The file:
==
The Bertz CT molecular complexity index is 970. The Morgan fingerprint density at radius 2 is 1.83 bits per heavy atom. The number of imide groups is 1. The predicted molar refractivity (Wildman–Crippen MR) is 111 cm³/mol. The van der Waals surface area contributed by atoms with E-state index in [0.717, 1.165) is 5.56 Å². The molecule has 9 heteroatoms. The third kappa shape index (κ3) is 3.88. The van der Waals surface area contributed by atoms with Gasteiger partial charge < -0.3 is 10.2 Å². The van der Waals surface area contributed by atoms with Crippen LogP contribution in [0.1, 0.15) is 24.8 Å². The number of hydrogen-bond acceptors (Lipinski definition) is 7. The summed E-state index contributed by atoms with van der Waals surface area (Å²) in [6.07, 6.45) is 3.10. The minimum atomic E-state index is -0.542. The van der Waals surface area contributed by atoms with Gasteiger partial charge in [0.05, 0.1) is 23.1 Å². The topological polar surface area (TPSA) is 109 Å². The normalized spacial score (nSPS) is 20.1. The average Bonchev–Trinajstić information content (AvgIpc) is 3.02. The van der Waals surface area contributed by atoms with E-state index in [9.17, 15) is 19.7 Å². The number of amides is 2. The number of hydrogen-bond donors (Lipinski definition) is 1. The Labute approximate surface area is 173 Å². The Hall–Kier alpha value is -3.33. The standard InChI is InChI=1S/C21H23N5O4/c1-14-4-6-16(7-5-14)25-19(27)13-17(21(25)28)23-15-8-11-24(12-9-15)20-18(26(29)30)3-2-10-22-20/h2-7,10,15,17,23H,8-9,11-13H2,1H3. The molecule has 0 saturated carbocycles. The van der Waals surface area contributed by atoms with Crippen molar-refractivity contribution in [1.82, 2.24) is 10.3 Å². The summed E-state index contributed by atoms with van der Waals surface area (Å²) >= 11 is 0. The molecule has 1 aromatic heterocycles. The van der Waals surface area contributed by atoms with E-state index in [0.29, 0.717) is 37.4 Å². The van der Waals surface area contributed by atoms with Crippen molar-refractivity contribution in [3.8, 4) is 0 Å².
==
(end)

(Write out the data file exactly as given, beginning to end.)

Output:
The Bertz CT molecular complexity index is 970. The Morgan fingerprint density at radius 2 is 1.83 bits per heavy atom. The number of imide groups is 1. The predicted molar refractivity (Wildman–Crippen MR) is 111 cm³/mol. The van der Waals surface area contributed by atoms with E-state index in [0.717, 1.165) is 5.56 Å². The molecule has 9 heteroatoms. The third kappa shape index (κ3) is 3.88. The van der Waals surface area contributed by atoms with Gasteiger partial charge < -0.3 is 10.2 Å². The van der Waals surface area contributed by atoms with Crippen LogP contribution in [0.1, 0.15) is 24.8 Å². The number of hydrogen-bond acceptors (Lipinski definition) is 7. The summed E-state index contributed by atoms with van der Waals surface area (Å²) in [6.07, 6.45) is 3.10. The minimum atomic E-state index is -0.542. The van der Waals surface area contributed by atoms with Gasteiger partial charge in [0.05, 0.1) is 23.1 Å². The topological polar surface area (TPSA) is 109 Å². The normalized spacial score (nSPS) is 20.1. The average Bonchev–Trinajstić information content (AvgIpc) is 3.02. The van der Waals surface area contributed by atoms with E-state index in [9.17, 15) is 19.7 Å². The number of amides is 2. The number of hydrogen-bond donors (Lipinski definition) is 1. The Labute approximate surface area is 173 Å². The Hall–Kier alpha value is -3.33. The standard InChI is InChI=1S/C21H23N5O4/c1-14-4-6-16(7-5-14)25-19(27)13-17(21(25)28)23-15-8-11-24(12-9-15)20-18(26(29)30)3-2-10-22-20/h2-7,10,15,17,23H,8-9,11-13H2,1H3. The molecule has 0 saturated carbocycles. The van der Waals surface area contributed by atoms with Crippen molar-refractivity contribution in [1.82, 2.24) is 10.3 Å². The summed E-state index contributed by atoms with van der Waals surface area (Å²) >= 11 is 0. The molecule has 1 aromatic heterocycles. The van der Waals surface area contributed by atoms with E-state index in [0.29, 0.717) is 37.4 Å². The van der Waals surface area contributed by atoms with Crippen molar-refractivity contribution in [3.8, 4) is 0 Å².